Kiwis reject 'first past post' voting
Sunday 20 September 1992
Voters who, according to opinion polls, were totally confused about the four alternative electoral systems on offer, cleared their heads in the last few days, and strongly endorsed the Mixed Member Proportional (MMP) system used in Germany since the late 1940s.
More than 70 per cent chose MMP over other systems used in Australia, Hungary and South Korea. In next year's referendum, MMP will be the only option on offer against 'first past the post', which gets another chance.
The result was a heavy slap in the face for the National and Labour parties, which have dominated parliament since 1935. Although ostensibly neutral, their leaders opposed reform as likely to produce unstable governments. Minority parties, which see PR as a way of winning more seats and a role in coalition governments, hailed it as a victory for democracy. The Prime Minister, Jim Bolger, said he would fight to retain the status quo, but conceded that a different result was unlikely in next year's referendum (to be held at the same time as the general election, due in October). He said another ballot on introducing an upper house to the unicameral parliament would be held simultaneously.
The result reflected more than dissatisfaction with the electoral system. After eight years of painful economic restructuring, voters are disenchanted with their politicians and sick of broken promises by successive governments. 'I'm sure that's partly why there was such a strong vote for change,' Mr Bolger said.
The leader of the opposition Labour Party, Mike Moore, said that coalition governments were inevitable from 1996.
The turnout of 48 per cent was low compared with general elections, when more than 80 per cent of voters go to the polls. Although not all Maori votes had been counted, there were signs that many had heeded calls for a boycott in protest at their under-representation in parliament. Details of how the MMP system will operate, including the fate of the four seats guaranteed for Maoris since 1867 and the number of MPs in the new parliament, still have to be worked out.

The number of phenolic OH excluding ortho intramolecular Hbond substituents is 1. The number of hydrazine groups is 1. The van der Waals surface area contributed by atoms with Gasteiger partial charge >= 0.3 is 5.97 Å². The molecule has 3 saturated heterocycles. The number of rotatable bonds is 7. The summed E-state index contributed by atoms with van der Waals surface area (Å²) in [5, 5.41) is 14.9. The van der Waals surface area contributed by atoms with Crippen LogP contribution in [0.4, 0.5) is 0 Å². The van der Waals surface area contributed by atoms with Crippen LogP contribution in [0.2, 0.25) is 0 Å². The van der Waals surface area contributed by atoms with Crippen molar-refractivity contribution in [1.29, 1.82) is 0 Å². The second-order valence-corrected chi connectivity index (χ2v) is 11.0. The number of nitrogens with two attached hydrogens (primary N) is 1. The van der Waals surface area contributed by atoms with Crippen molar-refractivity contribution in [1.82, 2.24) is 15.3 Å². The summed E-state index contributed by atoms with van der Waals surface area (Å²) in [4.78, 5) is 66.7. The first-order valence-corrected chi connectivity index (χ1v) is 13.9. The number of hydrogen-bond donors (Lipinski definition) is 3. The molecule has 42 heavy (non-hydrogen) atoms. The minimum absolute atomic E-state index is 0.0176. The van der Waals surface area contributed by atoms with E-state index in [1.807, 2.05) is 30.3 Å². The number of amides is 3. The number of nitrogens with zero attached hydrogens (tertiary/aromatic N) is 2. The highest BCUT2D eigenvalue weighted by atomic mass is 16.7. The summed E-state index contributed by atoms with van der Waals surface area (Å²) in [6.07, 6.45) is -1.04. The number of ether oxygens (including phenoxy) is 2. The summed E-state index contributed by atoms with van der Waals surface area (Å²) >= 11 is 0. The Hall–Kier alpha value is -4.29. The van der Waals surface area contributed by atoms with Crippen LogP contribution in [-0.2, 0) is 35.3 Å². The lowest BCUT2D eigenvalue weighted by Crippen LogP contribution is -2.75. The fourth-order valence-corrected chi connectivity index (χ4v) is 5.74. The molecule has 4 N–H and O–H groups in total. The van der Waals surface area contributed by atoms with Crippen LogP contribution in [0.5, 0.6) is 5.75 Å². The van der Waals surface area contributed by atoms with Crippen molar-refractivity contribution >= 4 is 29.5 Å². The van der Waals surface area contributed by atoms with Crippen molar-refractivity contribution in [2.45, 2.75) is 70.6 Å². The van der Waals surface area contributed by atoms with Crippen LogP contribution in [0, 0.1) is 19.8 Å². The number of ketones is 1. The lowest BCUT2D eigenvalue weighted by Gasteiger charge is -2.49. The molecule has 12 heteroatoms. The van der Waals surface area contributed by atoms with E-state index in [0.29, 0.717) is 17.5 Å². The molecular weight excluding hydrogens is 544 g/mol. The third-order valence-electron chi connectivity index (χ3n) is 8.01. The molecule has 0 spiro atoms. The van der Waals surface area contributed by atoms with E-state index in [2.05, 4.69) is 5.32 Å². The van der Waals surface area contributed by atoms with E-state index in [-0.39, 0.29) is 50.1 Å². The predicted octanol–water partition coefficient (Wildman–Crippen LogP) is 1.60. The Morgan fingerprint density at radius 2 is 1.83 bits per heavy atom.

- 1 Sainsbury's '50p challenge' poster telling staff to encourage customers to spend more placed in shop window instead of staff room
- 2 Five-year-old Iris Grace is raising awareness of autism through her extraordinary paintings
- 3 HeForShe campaign: Iceland to follow up Emma Watson speech with UN women's rights conference – for men only
- 4 Car tax disc changes: Two days to go - and they affect you much more than just not displaying a piece of paper
- 5 Teenagers irritable because early school hours mess with their biological clocks
Five-year-old Iris Grace is raising awareness of autism through her extraordinary paintings
Car tax disc changes: Five facts you never knew about your (almost obsolete) tax disc
Isis an hour away from Baghdad - with no sign of Iraq army being able to make a successful counter-attack
Car tax disc changes: Two days to go - and they affect you much more than just not displaying a piece of paper
The Aral Sea: Nasa pictures show how what was once the fourth largest lake in the world has become almost completely dry
Isis, we are told, is a 'clear and dangerous threat to our way of life'. I’m sorry, but I just don’t buy it
Exclusive: 'Putin's Russia has been my biggest regret,' says Nato's outgoing Secretary General
The Osborne Ultimatum: Chancellor’s benefits freeze bombshell will affect ten million households
There’s no excuse for Dave Lee Travis’s behaviour, but we need to keep a sense of proportion
Should gay sex be illegal? 16% of Britons think so
Mark Reckless becomes second Tory MP to defect to Ukip in a month
- < Previous
- Next >
Competitive: Randstad Education Manchester: SEN Teacher urgently required for ...
Highly Competitive Salary: Austen Lloyd: CITY - HIGH VALUE REAL ESTATE / RESID...
£120 - £125 per day: Randstad Education Luton: Are you looking for part time/ ...
£120 - £130 per day: Randstad Education Chelmsford: Are you a quailed Teacher ...